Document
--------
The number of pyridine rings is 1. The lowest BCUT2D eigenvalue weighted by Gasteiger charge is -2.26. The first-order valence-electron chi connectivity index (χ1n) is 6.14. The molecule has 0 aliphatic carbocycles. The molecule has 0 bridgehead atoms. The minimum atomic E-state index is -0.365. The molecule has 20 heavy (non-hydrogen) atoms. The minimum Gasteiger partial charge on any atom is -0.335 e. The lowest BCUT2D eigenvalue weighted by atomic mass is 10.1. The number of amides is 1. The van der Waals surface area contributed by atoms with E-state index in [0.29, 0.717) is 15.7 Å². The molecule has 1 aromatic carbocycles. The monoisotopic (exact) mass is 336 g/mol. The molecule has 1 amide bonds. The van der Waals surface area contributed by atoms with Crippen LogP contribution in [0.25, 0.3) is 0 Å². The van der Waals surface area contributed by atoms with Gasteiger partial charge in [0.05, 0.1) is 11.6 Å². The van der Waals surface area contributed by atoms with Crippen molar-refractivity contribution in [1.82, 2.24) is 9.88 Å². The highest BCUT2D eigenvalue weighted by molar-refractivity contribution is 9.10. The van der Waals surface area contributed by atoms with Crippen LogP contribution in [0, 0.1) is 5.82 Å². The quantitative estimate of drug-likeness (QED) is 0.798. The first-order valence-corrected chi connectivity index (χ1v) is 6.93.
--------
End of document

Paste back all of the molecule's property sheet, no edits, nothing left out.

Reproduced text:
The number of pyridine rings is 1. The lowest BCUT2D eigenvalue weighted by Gasteiger charge is -2.26. The first-order valence-electron chi connectivity index (χ1n) is 6.14. The molecule has 0 aliphatic carbocycles. The molecule has 0 bridgehead atoms. The minimum atomic E-state index is -0.365. The molecule has 20 heavy (non-hydrogen) atoms. The minimum Gasteiger partial charge on any atom is -0.335 e. The lowest BCUT2D eigenvalue weighted by atomic mass is 10.1. The number of amides is 1. The van der Waals surface area contributed by atoms with E-state index in [0.29, 0.717) is 15.7 Å². The molecule has 1 aromatic carbocycles. The monoisotopic (exact) mass is 336 g/mol. The molecule has 1 amide bonds. The van der Waals surface area contributed by atoms with Crippen LogP contribution in [0.25, 0.3) is 0 Å². The van der Waals surface area contributed by atoms with Gasteiger partial charge in [0.05, 0.1) is 11.6 Å². The van der Waals surface area contributed by atoms with Crippen molar-refractivity contribution in [1.82, 2.24) is 9.88 Å². The highest BCUT2D eigenvalue weighted by molar-refractivity contribution is 9.10. The van der Waals surface area contributed by atoms with Crippen LogP contribution in [0, 0.1) is 5.82 Å². The quantitative estimate of drug-likeness (QED) is 0.798. The first-order valence-corrected chi connectivity index (χ1v) is 6.93.